Nelson Mandela Tribute
By Clifford Hinds
The passing of the great Nelson Mandela evoked emotions worldwide and has provided many lessons for us to copy in our daily lives. He was a spiritual man but did not cling to any religion. He believed in compromise, civility and respect for others and their opinions. As one writer stated, he knew it was easier to catch flies with honey than with vinegar.
At the same time, he held on strongly to certain non negotiable principles. He would not sell out his constituents for his own personal gain. He could have been released from prison ten years earlier but he refused to give in to the unreasonable demands of his oppressors.
Mandela had strong Indian connections. Many Indians joined the African National Congress and helped him in his struggle for human rights and freedom. Fellow political prisoner, Sonny Venkatrathnam smuggled reading materials into the Robben Island prison disguising them in colorful Diwali cards which celebrated the Hindu festival of lights. Ahmed Kathrada spent 26 years in prison with Mandela and became his lifelong friend. Professor Mac Maharaj, Ismail Cachalia, Bill Nair and Laloo Chiba all served time with Mandela.
The protest movement in India strongly supported Mandela and the ANC. In 1946, Jawaharlal Nehru, who would be the future Prime Minister, promised that India would boycott South Africa until it abolished apartheid. India continued its support of the ANC in the United Nations and other international organizations.
When he was released from prison, his first trip abroad was to India where he was awarded the highest civilian honor, the Bharat Ratna only the second non-Indian to receive that award. In 2001, Mandela was awarded the Gandhi Peace prize. He also visited Cuba and Jamaica who were ardent supporters. When Mandela selected his first cabinet in 1994, he included six persons of Indian descent, including the Chief Justice, Minister of Justice and the Speaker of Parliament.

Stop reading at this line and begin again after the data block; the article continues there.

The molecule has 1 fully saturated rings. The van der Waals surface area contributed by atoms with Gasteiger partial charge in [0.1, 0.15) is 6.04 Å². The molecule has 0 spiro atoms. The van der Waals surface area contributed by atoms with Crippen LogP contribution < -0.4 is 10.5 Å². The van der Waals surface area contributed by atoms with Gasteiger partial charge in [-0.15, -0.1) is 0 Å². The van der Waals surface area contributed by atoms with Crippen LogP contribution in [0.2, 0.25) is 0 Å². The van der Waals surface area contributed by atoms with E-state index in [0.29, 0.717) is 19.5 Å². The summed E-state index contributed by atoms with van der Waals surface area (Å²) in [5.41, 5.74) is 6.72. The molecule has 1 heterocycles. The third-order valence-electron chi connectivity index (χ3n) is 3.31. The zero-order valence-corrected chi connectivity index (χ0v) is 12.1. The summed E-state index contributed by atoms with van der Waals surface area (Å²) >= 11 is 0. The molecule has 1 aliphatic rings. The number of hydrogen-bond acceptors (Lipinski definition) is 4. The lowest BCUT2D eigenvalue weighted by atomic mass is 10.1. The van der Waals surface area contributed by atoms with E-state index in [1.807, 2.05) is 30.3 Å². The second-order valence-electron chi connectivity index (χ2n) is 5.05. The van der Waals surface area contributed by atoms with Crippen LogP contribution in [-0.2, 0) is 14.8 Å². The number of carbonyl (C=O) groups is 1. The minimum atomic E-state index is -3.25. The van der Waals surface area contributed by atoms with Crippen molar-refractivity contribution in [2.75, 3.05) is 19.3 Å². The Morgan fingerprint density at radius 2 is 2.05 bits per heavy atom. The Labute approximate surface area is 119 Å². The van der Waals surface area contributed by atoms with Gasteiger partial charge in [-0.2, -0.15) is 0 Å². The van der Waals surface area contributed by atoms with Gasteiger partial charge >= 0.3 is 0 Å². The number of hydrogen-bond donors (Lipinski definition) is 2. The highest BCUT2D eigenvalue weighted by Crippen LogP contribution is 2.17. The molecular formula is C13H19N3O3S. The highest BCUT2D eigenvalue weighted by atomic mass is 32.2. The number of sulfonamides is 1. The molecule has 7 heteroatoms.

Mandela was a great admirer of Mahatma Gandhi who had spent time in South Africa fighting apartheid. Gandhi and Mandela were both humble men who did not seek the limelight nor did they believe that they had any special entitlement as leaders. Their national goals soared above ethnic and social divisions.
They did not use power for power sake and titles did not matter to them. Gandhi was not interested in political power for himself and Mandela only held the presidency for one term. At the same time, they worked very hard, made sacrifices and achieved their goals.
Words From Gandhi:
“You must be the change you want to see in the world” “
“A no uttered from the deepest conviction is better than a yes uttered to please or worse, to avoid trouble”
“An eye for an eye, only ends up making the whole world blind”
Words From Mandela:
“If you want peace with your enemy, you have to work with him, then he becomes your partner”
“A smart person can engage in a debate frankly and thoroughly, knowing that at the end of the discussion, both sides will be closer and thus emerge stronger”
“It always seems impossible until it is done.”
“I like friends who have independent minds, because they make you see problems from different angles”